Crowning last month’s proclamation of the Russia-Belarus Union, Belarusan president Alyaksandr Lukashenka and Russian foreign minister Yevgeny Primakov on June 11 exchanged the instruments of ratification in Minsk and, one day later, the Russia-Belarus Union’s Parliamentary Assembly held its inaugural session in Brest, Belarus. Calling the union the first real step toward reconstituting the USSR, Lukashenka described Primakov’s role as that of "an engine in the movement toward that goal." The Russian foreign minister for his part declared that Moscow "will not shrink from paying the price" of union with Belarus — a remark clearly aimed at Russian economic reformers who oppose subsidizing the unreformed Belarusan economy. Primakov portrayed the Russia-Belarus Union as holding the promise of "democratization of society" and as intended to "reverse a [European] tendency toward separation of states." Such claims form part of Russian diplomacy’s attempts to obtain international acceptance of this union and, more generally, of CIS "integration" around Russia.
The Parliamentary Assembly chose Brest as the inaugural venue because of the city’s proximity to Belovezhskaya Pushcha, where the documents that formally dissolved the USSR were signed in December 1991. The Assembly’s members proceeded collectively to that "accursed place," as Russian Duma chairman and delegation chief Gennady Seleznev termed it, where Seleznev used the same hall for signing the Assembly’s resolutions envisioning the reintegration of former Soviet republics. On his proposal, the Assembly adopted the tune of the USSR anthem for the Russia-Belarus Union’s anthem. It commissioned new lyrics to reflect the new union, but with the proviso that they must mention neither Russia nor Belarus specifically, because the union is open to other former Soviet republics. The Russian delegates outdid their Belarusan counterparts in dreaming aloud about Ukraine, Armenia, and Kazakstan joining the Union. Yet Seleznev admitted that the Assembly’s role would in the foreseeable future remain confined to recommendations on harmonizing national legislation; and that proposals aired in Brest to elect deputies to the Parliamentary Assembly by direct vote face serious constitutional and political obstacles.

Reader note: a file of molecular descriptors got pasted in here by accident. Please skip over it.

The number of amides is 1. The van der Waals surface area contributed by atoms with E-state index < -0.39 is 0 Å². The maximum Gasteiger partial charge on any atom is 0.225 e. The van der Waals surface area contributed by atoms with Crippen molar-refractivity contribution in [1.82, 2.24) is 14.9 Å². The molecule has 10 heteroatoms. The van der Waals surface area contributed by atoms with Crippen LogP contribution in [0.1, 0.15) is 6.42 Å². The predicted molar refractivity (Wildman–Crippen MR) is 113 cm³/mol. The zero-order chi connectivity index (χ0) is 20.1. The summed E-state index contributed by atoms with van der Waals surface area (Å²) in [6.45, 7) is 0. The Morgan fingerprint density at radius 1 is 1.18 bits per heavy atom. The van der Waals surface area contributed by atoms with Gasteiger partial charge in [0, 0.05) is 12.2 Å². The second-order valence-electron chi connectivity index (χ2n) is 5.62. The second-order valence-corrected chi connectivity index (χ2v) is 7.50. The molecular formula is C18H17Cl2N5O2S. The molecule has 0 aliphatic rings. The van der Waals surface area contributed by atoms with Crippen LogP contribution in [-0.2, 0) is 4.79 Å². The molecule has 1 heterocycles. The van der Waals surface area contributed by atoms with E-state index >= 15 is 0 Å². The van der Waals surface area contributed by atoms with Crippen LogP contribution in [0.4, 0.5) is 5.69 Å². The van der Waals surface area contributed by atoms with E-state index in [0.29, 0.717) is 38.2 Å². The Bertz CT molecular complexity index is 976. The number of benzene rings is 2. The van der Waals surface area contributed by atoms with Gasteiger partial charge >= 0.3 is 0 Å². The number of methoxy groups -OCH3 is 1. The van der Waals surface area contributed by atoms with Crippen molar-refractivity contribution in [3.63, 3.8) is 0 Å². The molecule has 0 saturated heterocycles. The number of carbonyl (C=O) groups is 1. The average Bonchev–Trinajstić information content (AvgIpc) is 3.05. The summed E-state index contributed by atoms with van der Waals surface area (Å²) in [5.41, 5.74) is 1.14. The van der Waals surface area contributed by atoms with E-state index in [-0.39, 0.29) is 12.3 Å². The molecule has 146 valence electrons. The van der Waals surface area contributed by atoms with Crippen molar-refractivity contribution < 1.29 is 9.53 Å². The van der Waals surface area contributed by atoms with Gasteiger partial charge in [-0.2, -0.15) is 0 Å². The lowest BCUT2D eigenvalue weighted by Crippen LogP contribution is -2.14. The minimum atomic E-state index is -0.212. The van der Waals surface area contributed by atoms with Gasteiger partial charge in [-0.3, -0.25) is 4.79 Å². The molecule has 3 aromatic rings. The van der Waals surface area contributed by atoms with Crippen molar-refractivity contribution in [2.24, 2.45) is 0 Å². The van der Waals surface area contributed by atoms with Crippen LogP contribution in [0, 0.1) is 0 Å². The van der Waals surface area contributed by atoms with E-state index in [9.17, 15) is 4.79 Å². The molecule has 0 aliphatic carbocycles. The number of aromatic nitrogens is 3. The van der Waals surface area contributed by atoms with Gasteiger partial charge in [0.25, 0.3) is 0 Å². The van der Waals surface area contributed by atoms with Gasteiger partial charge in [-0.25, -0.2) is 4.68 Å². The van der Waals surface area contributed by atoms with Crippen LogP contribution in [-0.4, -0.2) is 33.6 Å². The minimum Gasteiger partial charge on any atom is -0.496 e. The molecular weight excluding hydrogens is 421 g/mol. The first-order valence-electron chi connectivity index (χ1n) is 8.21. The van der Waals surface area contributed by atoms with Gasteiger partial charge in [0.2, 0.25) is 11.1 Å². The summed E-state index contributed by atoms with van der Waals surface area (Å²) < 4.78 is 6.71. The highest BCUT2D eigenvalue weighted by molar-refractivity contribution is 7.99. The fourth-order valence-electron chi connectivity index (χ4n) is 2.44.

In Moscow, President Boris Yeltsin lost no time in rejecting the proposed anthem as a Communist symbol. In the practical realm, however, the Russian government continues to be a steadfast defender of the dictator Lukashenka against censure in international organizations after having helped him prevail at least temporarily in the political struggle in Belarus. Ironically, Russian Communist leader Gennady Zyuganov adopted a far more nuanced position at a Council of Europe hearing this week. Zyuganov conceded that Belarus’ observer status at CE can not be reinstated at this time, agreed that "it is necessary to help Belarus revise its legislation in accordance with European standards," and remarked that the Party of Communists of Belarus is in opposition to Lukashenka. That party, like Zyuganov’s, favors a parliamentary system of government and has joined the opposition to Lukashenka on that basis. On the other hand, both the Russian and Belarusan Communists favor a merger of the two countries. As a net result, Zyuganov is somewhat more willing than the Kremlin to distance himself from Lukashenka’s authoritarian ways.
Selling Out for a Price
Lukashenka, for his part, is impatient for an economic union with Russia before moving to a political union, and he understands the economic union simply as another name for Russian economic assistance to Belarus. He cast a shadow on the Minsk and Brest meetings through a series of angry statements, including prosecutorial speeches to the Parliamentary Assembly and to his parliament, on economic relations with Russia. Lukashenka accused top Russian officials, including Prime Minister Viktor Chernomyrdin and First Deputy Prime Ministers Anatoly Chubais and Boris Nemtsov, of sabotaging the Russia-Belarus Union in its economic aspects.
The Belarusan president, moreover, ticked off his immediate economic demands: release of a Russian state credit of 500 billion rubles, promised to Belarus but apparently held up; release of another credit of 800 billion rubles to Belarus, part of a 2.5 trillion ruble package earmarked by Moscow for all CIS countries; recalculation of Russian excise duties imposed on goods imported from Belarus; privileged access to the Russian market for Belarusan machinery and other products; higher Russian supplies of oil and gas at discount prices, and delivery of Russian raw diamonds for processing in Belarus. Lukashenka warned that he would personally confront Russian leaders with these demands, and he made good on his word. He flew to Sochi for a contentious meeting with Chernomyrdin, who consented to the release of the 500 billion credit, earmarked mostly for joint production of motor vehicles and agricultural machinery at plants in Belarus. An additional 500 billion is envisaged for the second half of 1997 if the first credit is used successfully. Although a mere handout in relation to Lukashenka’s extravagant demands, the credits enabled him to claim a political triumph back home.